PLASTICS, HEALTH & ENVIRONMENT

 

mini-microplastics
Microplastics a million times more abundant in the ocean than previously thought, Scripps study suggests

Mini-microplastics uncovered in the stomachs of filter-feeding marine organisms
By Chase Martin, Scripps Institution of Oceanography
December 03, 2019

Nothing seems safe from plastic contamination. It is pulled from the nostrils of sea turtles, found in Antarctic waters and buried in the fossil record. But a new study by researchers from Scripps Institution of Oceanography at the University of California San Diego suggests there could be a million times more pieces of plastic in the ocean than previously estimated.

Biological oceanographer Jennifer Brandon found some of the tiniest countable microplastics in surface seawater at much higher concentrations than previously measured. Her method unveiled that the traditional way of counting marine microplastics is likely missing the smallest particles, suggesting the number of measured microplastics in the ocean is off by five to seven orders of magnitude.

On average, Brandon estimates the ocean is contaminated by 8.3 million pieces of so-called mini-microplastics per cubic meter of water. Previous studies measuring larger pieces of plastic found only 10 pieces per cubic meter.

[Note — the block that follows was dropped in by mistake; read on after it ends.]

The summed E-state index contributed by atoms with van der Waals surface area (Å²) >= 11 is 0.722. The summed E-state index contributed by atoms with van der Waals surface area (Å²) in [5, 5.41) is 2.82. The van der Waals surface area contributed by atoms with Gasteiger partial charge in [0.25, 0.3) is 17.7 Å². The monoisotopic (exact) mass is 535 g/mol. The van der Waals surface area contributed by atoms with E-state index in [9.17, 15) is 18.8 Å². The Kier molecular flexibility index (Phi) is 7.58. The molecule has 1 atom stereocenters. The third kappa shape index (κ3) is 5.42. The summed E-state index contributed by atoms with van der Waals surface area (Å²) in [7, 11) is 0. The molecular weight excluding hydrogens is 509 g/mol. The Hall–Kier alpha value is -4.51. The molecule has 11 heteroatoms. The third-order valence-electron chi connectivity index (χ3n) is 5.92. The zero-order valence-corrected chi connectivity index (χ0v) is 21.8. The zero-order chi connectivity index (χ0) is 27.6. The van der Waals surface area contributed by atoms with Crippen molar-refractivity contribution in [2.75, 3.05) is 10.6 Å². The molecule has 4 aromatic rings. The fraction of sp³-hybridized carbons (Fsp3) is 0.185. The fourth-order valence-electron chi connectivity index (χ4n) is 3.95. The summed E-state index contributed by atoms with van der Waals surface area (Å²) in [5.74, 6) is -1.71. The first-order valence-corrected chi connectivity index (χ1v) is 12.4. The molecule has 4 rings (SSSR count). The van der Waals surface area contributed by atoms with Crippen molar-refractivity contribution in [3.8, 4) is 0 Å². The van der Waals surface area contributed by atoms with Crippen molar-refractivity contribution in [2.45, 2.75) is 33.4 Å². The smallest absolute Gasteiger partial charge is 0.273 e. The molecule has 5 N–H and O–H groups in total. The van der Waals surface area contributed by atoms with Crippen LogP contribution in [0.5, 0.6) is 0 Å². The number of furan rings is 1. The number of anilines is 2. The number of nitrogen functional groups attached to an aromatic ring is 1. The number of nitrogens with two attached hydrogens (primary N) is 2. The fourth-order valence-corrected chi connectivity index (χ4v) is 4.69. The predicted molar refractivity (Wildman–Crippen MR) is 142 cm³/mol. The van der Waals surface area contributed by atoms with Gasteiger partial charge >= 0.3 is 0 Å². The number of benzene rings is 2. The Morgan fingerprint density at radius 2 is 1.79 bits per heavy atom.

Her discoveries about mini-microplastics, completed while a graduate student at Scripps Institution of Oceanography, was published Nov. 27 in a special issue of Limnology and Oceanography Letters devoted to research on microplastics and microfibers.
» Read article      
» Read published study

» More on plastics in the environment

Enter your email address to follow this blog and receive notifications of new posts by email.


» Learn more about Pipeline projects
» Learn more about other proposed energy infrastructure
» Sign up for the NFGiM Newsletter for events, news and actions you can take
» DONATE to help keep our efforts going!

Weekly News Check-In 12/13/19

WNCI-2

Welcome back.

Enbridge continues with preliminary construction activities at the Weymouth compressor station, prompting more protests and arrests. Residents expressed renewed concerns over soil contamination and Congressman Joseph Kennedy demanded that FERC halt the project.